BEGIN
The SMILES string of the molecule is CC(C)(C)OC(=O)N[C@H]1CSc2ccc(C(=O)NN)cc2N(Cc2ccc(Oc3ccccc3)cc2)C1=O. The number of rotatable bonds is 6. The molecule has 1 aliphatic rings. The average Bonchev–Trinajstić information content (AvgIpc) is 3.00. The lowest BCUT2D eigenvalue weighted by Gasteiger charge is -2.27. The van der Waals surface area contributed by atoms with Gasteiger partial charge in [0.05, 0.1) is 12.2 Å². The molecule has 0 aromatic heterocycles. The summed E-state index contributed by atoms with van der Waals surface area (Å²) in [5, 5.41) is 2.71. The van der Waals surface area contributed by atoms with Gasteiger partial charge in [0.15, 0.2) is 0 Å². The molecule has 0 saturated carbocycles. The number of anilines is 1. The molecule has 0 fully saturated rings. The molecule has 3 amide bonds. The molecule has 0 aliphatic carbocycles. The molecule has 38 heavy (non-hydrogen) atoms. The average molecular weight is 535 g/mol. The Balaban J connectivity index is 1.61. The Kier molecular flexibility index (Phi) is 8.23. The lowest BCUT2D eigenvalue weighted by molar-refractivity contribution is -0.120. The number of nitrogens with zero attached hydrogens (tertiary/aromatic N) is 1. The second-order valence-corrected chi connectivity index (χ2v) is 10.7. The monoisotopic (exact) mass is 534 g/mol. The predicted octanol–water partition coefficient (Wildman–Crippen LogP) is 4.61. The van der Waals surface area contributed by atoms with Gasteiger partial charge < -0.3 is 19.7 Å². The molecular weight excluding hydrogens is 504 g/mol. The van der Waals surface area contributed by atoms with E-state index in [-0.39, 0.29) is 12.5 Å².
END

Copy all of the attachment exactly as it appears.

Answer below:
The SMILES string of the molecule is CC(C)(C)OC(=O)N[C@H]1CSc2ccc(C(=O)NN)cc2N(Cc2ccc(Oc3ccccc3)cc2)C1=O. The number of rotatable bonds is 6. The molecule has 1 aliphatic rings. The average Bonchev–Trinajstić information content (AvgIpc) is 3.00. The lowest BCUT2D eigenvalue weighted by Gasteiger charge is -2.27. The van der Waals surface area contributed by atoms with Gasteiger partial charge in [0.05, 0.1) is 12.2 Å². The molecule has 0 aromatic heterocycles. The summed E-state index contributed by atoms with van der Waals surface area (Å²) in [5, 5.41) is 2.71. The van der Waals surface area contributed by atoms with Gasteiger partial charge in [0.15, 0.2) is 0 Å². The molecule has 0 saturated carbocycles. The number of anilines is 1. The molecule has 0 fully saturated rings. The molecule has 3 amide bonds. The molecule has 0 aliphatic carbocycles. The molecule has 38 heavy (non-hydrogen) atoms. The average molecular weight is 535 g/mol. The Balaban J connectivity index is 1.61. The Kier molecular flexibility index (Phi) is 8.23. The lowest BCUT2D eigenvalue weighted by molar-refractivity contribution is -0.120. The number of nitrogens with zero attached hydrogens (tertiary/aromatic N) is 1. The second-order valence-corrected chi connectivity index (χ2v) is 10.7. The monoisotopic (exact) mass is 534 g/mol. The predicted octanol–water partition coefficient (Wildman–Crippen LogP) is 4.61. The van der Waals surface area contributed by atoms with Gasteiger partial charge < -0.3 is 19.7 Å². The molecular weight excluding hydrogens is 504 g/mol. The van der Waals surface area contributed by atoms with E-state index in [-0.39, 0.29) is 12.5 Å².